As Scott Kirsner reported in December, “The stats on food waste are staggering: Up to 40 percent of all food produced in the United States is never consumed, according to the Natural Resources Defense Council.

“The bulk of that gets tossed out — by restaurants, stores, and homes, according to ReFED, a California nonprofit that focuses on reducing food waste. And when it winds up in a landfill, it rots and produces methane — a greenhouse gas that is far more potent than carbon dioxide.

But one bit of good news is that there has been an increase in activity locally, on the part of both startups and nonprofits, to try to reduce food waste and ensure that more food gets to people who can’t afford it, while it’s still edible.

Cambridge Crops, a startup in Somerville, is developing a new kind of protective layer for foods. It’s made from an edible protein extracted from natural silk. The company has been testing its coating on foods such as ground beef, cherries, and spinach leaves, demonstrating that it can inhibit the growth of bacteria and extend the amount of time the food can be sold by as much as 50 percent. The company raised $4 million from investors in July.

“Boston-based Phood Solutions is working on a system that couples cameras, scales, and software in a kitchen — say, at a big hotel or restaurant — to automatically identify what kinds of food are going to waste, and how much of it. …

“The Boston startup Spoiler Alert runs an online trading platform that enables food producers and distributors to get rid of excess inventory by selling it or donating it. Spoiler Alert charges subscription fees to sellers, as well as fees based on transaction volume. …

“Some of the food sold through Spoiler Alert winds up at discount grocery outlets like Daily Table, which sells food that is nearing its expiration date. …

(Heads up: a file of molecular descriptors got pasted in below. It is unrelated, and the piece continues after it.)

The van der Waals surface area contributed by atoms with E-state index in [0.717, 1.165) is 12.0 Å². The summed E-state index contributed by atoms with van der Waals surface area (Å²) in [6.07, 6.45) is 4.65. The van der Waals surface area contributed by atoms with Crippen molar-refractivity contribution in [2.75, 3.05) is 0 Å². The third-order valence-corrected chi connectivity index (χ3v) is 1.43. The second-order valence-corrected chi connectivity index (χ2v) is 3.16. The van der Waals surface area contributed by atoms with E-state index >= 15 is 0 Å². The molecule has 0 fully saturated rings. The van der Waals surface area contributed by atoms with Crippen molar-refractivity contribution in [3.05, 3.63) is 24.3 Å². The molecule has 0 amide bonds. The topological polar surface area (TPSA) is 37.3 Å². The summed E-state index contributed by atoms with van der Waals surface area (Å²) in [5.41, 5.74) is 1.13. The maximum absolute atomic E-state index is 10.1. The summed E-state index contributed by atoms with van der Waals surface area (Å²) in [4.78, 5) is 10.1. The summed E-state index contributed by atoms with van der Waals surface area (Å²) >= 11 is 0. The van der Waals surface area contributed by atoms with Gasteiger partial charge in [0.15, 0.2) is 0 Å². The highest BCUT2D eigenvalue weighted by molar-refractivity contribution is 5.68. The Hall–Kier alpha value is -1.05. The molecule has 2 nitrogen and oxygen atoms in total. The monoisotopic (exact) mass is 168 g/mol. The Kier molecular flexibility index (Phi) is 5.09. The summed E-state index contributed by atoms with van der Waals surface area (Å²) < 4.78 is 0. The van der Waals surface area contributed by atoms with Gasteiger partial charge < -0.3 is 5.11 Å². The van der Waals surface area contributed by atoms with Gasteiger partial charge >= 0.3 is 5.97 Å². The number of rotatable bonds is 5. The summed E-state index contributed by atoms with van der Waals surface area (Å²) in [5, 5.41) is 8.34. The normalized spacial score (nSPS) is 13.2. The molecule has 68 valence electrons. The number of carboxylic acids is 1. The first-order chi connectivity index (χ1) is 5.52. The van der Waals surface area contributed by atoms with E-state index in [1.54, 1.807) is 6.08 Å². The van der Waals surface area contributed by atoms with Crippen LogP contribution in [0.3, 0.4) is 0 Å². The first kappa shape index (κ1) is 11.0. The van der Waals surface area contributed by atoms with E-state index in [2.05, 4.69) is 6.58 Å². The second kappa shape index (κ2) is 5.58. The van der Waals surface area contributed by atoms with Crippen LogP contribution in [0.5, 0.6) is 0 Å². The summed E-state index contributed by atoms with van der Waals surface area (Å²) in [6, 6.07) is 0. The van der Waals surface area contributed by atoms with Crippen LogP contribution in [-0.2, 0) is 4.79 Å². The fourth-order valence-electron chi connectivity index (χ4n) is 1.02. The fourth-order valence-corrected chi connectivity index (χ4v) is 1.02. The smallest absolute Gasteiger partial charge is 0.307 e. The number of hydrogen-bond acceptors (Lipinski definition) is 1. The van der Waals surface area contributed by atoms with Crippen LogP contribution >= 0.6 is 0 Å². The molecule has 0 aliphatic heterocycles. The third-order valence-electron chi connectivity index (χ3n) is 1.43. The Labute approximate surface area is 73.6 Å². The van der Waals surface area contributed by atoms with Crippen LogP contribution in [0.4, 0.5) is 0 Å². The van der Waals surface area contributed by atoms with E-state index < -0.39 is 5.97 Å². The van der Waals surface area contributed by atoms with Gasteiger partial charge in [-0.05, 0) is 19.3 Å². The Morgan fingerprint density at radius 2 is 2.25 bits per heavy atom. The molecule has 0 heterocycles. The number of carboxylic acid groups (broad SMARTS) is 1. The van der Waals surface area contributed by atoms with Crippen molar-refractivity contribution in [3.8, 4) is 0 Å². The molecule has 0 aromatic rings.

“The nonprofit Food for Free distributed about 100,000 pounds of surplus food in the week leading up to Thanksgiving, says executive director Sasha Purpura. It asks donors such as Harvard University to freeze excess prepared food that would otherwise go uneaten, and then divides it into meals for people in need — including financially strapped students at state and community colleges, Purpura says.

“Food for Free will soon start collecting surplus food from Boston’s two convention centers, and in May the Cambridge biotech Biogen set up a kitchen in Kendall Square for the nonprofit’s exclusive use. …

“Hunger, says Ashley Stanley, ‘is not a problem of supply, but of distribution.’ Her Boston nonprofit, Lovin’ Spoonfuls, tries to address that. It collects food that would otherwise go unsold at grocery stores like Whole Foods and Big Y and distributes it to soup kitchens, safe houses, and after-school programs around the state.”

In the Globe article, you can also read about Boston Area Gleaners, CommonWealth Kitchen, Brewer’s Crackers, and more.

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Photo: Jim Davis/Globe Staff
Marc Wallerce (left), owner of the Winthrop Marketplace, greets Jeffrey Carson of Mi-Amore as Carson picks up food for distribution to families that need it.